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Rs 1,250-crore Indian cheese market expected to grow 20% annually

NEW DELHI: An American wit had once described cheese as milk's leap towards immortality. For a lot of entrepreneurs in India now cheese is milk's leap towards prosperity - the market for cheese is Rs1,250 crore currently and forecasted to grow at an impressive 20% annually. 

And it's going to get cheesier. There are 3,000 cheese varieties globally, experts say. India's stores and delis offer about 40 varieties. The scope for growth is huge. Europe and even the US, those in the cheese business say, are saturated markets. India could be the next big thing. 

Here's a small but telling example of how far the cheese business has travelled. Pune-based
Parag Milk Foods used sell milk, butter, ghee etc under the brand Gowardhan. From 2008 onwards, it's a player in the cheese business, with the brand name Go, selling cheddar and mozzarella, and planning to introduce emmental. 

The 'Gowardhan to Go' story tells us that urban India's long affair with tinned processed cheese is getting over. The current brisk growth is being driven by metropolitan Indians discovering 'real cheese' - both mass market and premium, and both foreign and local brands. 

A lot of that cheese is going on top of the pizzas that sell here. India is Domino's Pizza's third larget market, after the US and the UK. Domino's sources all its mozzarella locally. "We are working with multiple companies... regional cheese processors have invested in additional factories and growing along with us," CEO 
Ajay Kaul said. 

Direct cheese consumption is growing as briskly. Global firms and brands like Kraft Cheese, French cheese maker Fromageries Bel and 
Arla Cheese have found India as appetising as Indians have found their cheese. Flander, one of the oldest regional players in India, has shifted from a 6,000 sq ft farm on the outskirts of Delhi to a 25,000 square ft factory at the Bahdurgarh industrial zone.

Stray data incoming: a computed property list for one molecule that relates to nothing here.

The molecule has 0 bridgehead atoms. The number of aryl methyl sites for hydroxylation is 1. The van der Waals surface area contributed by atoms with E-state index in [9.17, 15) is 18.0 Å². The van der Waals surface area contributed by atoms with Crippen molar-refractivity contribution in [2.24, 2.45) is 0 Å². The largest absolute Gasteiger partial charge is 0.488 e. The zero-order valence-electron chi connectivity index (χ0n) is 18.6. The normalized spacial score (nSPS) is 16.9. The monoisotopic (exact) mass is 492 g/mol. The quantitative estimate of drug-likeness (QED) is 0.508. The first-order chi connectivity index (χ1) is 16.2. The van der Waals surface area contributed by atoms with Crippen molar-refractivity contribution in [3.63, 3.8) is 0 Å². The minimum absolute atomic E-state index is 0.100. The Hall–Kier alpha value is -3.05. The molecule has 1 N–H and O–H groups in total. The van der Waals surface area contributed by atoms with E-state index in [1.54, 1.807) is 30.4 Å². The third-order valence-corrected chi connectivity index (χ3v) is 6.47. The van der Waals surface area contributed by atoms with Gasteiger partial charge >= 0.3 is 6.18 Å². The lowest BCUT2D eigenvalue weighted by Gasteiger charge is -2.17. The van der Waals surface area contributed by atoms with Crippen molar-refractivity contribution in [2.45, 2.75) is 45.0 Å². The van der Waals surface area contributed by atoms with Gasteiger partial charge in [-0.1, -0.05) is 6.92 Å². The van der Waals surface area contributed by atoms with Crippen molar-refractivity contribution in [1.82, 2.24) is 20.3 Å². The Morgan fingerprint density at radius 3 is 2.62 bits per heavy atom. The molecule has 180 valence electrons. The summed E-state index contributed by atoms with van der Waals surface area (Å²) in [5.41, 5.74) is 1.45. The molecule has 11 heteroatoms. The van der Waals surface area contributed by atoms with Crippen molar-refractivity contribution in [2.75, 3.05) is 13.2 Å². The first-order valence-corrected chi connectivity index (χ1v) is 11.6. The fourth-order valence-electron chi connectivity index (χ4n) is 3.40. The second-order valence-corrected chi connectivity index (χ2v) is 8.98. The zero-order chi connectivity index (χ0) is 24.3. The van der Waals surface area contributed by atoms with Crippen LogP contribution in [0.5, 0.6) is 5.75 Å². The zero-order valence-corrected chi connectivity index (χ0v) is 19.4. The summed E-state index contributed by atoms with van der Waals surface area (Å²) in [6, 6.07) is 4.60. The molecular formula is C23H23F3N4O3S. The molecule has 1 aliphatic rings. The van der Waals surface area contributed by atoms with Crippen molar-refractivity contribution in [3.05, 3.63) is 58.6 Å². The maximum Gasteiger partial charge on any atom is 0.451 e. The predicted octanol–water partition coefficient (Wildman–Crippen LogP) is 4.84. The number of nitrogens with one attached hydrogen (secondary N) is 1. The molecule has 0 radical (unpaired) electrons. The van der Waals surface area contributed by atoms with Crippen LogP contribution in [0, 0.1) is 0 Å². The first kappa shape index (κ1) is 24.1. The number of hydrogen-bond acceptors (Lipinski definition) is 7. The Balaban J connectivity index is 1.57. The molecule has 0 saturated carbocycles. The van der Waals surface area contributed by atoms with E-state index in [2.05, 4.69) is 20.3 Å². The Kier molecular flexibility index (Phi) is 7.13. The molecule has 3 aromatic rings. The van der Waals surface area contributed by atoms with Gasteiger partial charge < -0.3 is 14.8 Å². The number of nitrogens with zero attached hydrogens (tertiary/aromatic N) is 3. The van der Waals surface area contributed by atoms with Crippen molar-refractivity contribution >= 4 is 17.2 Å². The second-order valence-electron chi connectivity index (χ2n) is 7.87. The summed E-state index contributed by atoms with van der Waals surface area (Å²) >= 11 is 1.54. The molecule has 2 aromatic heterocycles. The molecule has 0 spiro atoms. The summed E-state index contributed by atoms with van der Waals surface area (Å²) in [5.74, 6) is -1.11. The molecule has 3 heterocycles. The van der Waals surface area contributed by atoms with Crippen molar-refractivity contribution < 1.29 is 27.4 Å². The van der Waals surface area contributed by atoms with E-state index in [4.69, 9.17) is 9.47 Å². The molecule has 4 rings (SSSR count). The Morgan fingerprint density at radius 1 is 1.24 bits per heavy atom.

The most exciting story, though, is that of relatively new local cheese-makers. 

Puneet Gupta, 40, set up Exito Gourmet three years ago to sell "Impero" brand of cheese to high-end retail stores such as Food Hall, Le Marche, Sugar and Spice and Hyco. 

A private-equity firm - Gupta won't name the PE - has acquired 20% equity in his company. "From manufacturing 10 tonne cheese in a month we are now doing 30 tonnes and expect it to grow steadily by 20%," said Gupta. And he's getting adventurous. His new product is a flavoured ricotta made from sheep milk whey, gouda and cheddar cheese. 

Mohit Khattar, CEO, Godrej Nature Basket, which runs 29 stores across six cities, says that 7%-10% of daily sales came from cheese and sales grew 55% in the past four to five years "We are catering to a market ready to pay money for good quality product" he said. Godrej Nature Basket offers not just the relatively familiar varieties like gouda, parmesan and edam. Brie and goat cheese -chevere - are also going to be on offer. 

Cheese is a hit in Future Group's gourmet-format Foodhall stores. Avni Biyani, concept head of Foodhall, said cheese sales were growing at 30-40% in her stores. And even premium stores like Foodhall don't depend on imports. Not just Exito Gourmet but Pondicherry-based Mango Hill also gets shelf space.

Not that premium imported cheese has no takers. Anoop Chopra, marketing head atDairy Craft India Ltd, says Parmiggiano Reggiano, which sells for Rs1,700 per kg, gets plenty of customers. 

So, what's Amul, whose processed cheese was once pretty much the only cheese in India, doing to cater to the new market? First,
Amul says its processed cheese is still a winner. It's doubling its processed cheese capacity to 100 tonnes. Second, it says it's no slouch when it comes to 'real cheese' - Amul is selling gouda and emmental. 

Lack of enough good quality milk and uneven quality of storage and processing facilities are holding back a bigger boom in the cheese business. Cheese entrepreneurs hope these constraints will lessen over time. So should urban Indians. There are 2,000-plus cheese varieties we still don't get in this country.